U.S. Weekly Jobless Claims Climb To Two-Month High

Jose Luis Gonzalez - Reuters /

(RTTNews) - A day ahead of the release of the more closely watched monthly jobs report, the Labor Department released a report on Thursday showing first-time claims for U.S. unemployment benefits rose by more than expected in the week ended March 30th.

The report said initial jobless claims climbed to 221,000, an increase of 9,000 from the previous week's revised level of 212,000.

Economists had expected jobless claims to inch up to 214,000 from the 210,000 originally reported for the previous week.

With the bigger than expected increase, jobless claims reached their highest level since hitting 225,000 in the week ended January 27th.

The Labor Department said the less volatile four-week moving average also crept up to 214,250, an increase of 2,750 from the previous week's revised average of 211,500.

Meanwhile, the report said continuing claims, a reading on the number of people receiving ongoing unemployment assistance, fell by 19,000 to 1.791 million in the week ended March 23rd.

The four-week moving average of continuing claims also edged down to 1,799,750, a decrease of 750 from the previous week's revised average of 1,800,500.

"The claims data and other labor market indicators are consistent with a job market that is still quite healthy," said Nancy Vanden Houten, Lead US Economist at Oxford Economics.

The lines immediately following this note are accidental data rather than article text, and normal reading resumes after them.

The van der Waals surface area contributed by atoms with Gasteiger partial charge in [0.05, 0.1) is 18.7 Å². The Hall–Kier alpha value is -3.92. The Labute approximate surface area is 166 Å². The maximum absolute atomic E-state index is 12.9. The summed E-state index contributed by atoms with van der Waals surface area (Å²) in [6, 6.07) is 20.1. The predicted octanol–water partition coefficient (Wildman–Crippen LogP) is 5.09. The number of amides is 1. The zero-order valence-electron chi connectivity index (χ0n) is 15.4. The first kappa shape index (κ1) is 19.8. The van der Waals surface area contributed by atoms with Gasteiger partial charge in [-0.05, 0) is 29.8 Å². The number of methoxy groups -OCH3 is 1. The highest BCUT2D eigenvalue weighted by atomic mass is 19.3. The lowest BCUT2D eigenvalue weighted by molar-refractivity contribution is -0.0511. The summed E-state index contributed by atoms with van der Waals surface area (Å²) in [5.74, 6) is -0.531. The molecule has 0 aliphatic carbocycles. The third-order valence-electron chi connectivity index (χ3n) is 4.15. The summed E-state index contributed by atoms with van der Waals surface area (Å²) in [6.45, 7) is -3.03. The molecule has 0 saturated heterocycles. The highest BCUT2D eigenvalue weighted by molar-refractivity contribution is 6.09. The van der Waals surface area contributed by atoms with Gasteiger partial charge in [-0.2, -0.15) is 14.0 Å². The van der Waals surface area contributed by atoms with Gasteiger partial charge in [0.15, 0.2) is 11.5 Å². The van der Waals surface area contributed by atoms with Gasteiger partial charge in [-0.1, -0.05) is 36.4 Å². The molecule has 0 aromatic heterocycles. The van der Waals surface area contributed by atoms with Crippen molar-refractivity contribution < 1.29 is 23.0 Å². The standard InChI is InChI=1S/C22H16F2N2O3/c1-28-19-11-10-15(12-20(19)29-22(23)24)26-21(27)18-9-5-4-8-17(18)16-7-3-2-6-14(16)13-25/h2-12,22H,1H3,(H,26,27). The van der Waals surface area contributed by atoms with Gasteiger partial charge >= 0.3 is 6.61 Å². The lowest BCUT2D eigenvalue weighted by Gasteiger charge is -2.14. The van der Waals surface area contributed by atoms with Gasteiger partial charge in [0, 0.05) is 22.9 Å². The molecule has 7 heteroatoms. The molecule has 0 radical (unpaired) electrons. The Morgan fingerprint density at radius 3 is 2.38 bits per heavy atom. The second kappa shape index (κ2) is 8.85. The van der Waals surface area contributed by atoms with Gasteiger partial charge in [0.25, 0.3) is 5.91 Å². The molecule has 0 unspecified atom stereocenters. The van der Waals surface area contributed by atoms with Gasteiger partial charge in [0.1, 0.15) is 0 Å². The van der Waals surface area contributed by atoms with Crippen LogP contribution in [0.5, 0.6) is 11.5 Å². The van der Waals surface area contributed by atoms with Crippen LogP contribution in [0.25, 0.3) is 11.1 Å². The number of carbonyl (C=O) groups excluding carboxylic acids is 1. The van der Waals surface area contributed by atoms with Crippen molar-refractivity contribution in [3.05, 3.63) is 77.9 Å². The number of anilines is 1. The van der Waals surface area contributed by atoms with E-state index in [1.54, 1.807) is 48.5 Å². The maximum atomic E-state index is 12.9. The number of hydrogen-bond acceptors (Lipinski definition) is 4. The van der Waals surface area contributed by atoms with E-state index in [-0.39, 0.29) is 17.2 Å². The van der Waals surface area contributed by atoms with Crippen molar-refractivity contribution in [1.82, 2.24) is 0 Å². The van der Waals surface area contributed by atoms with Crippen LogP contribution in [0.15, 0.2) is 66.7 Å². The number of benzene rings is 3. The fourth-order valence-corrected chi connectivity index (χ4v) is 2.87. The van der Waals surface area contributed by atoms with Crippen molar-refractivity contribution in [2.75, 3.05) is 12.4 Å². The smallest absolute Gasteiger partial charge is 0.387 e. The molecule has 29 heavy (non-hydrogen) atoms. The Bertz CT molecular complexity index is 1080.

"The Fed doesn't require a significant weakening in the labor market to begin cutting interest rates but does need to be confident the job market is balanced enough to support slower wage growth," she added. "However, based primarily on recent inflation data, we have pushed the timing of the first rate cut in our forecast from May to June."

On Friday, the Labor Department is scheduled to release its more closely watched monthly employment report for March.

Economists currently expected employment to jump by 200,000 jobs in March after surging by 275,000 jobs in February, while the unemployment rate is expected to hold at 3.9 percent.

The views and opinions expressed herein are the views and opinions of the author and do not necessarily reflect those of Nasdaq, Inc.


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